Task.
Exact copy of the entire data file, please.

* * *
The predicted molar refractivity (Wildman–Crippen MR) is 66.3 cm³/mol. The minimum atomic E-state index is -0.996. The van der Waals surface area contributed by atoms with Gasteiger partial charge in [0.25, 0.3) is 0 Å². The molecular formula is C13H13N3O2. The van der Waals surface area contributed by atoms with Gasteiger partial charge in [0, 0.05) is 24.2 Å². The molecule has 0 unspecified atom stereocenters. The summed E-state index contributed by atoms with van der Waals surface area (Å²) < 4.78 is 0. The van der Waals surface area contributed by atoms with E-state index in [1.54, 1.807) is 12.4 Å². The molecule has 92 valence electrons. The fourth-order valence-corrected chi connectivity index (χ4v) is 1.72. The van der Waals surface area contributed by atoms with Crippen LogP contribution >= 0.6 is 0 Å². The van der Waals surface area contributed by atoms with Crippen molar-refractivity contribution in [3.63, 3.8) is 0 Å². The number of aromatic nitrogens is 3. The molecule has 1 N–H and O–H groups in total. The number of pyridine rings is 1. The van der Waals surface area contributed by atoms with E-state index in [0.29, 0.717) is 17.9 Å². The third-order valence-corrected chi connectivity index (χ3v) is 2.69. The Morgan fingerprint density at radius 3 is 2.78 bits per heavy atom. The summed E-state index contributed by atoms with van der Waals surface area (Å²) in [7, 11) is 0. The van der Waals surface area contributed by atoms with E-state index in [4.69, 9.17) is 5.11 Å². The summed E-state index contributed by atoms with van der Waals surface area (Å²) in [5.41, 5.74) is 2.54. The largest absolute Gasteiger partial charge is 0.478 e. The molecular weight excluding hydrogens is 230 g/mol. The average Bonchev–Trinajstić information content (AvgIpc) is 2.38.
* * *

The predicted molar refractivity (Wildman–Crippen MR) is 66.3 cm³/mol. The minimum atomic E-state index is -0.996. The van der Waals surface area contributed by atoms with Gasteiger partial charge in [0.25, 0.3) is 0 Å². The molecular formula is C13H13N3O2. The van der Waals surface area contributed by atoms with Gasteiger partial charge in [0, 0.05) is 24.2 Å². The molecule has 0 unspecified atom stereocenters. The summed E-state index contributed by atoms with van der Waals surface area (Å²) < 4.78 is 0. The van der Waals surface area contributed by atoms with E-state index in [1.54, 1.807) is 12.4 Å². The molecule has 92 valence electrons. The fourth-order valence-corrected chi connectivity index (χ4v) is 1.72. The van der Waals surface area contributed by atoms with Crippen LogP contribution >= 0.6 is 0 Å². The van der Waals surface area contributed by atoms with Crippen molar-refractivity contribution in [3.63, 3.8) is 0 Å². The number of aromatic nitrogens is 3. The molecule has 1 N–H and O–H groups in total. The number of pyridine rings is 1. The van der Waals surface area contributed by atoms with E-state index in [0.29, 0.717) is 17.9 Å². The third-order valence-corrected chi connectivity index (χ3v) is 2.69. The Morgan fingerprint density at radius 3 is 2.78 bits per heavy atom. The summed E-state index contributed by atoms with van der Waals surface area (Å²) in [7, 11) is 0. The van der Waals surface area contributed by atoms with E-state index in [4.69, 9.17) is 5.11 Å². The summed E-state index contributed by atoms with van der Waals surface area (Å²) in [5.41, 5.74) is 2.54. The largest absolute Gasteiger partial charge is 0.478 e. The molecular weight excluding hydrogens is 230 g/mol. The average Bonchev–Trinajstić information content (AvgIpc) is 2.38.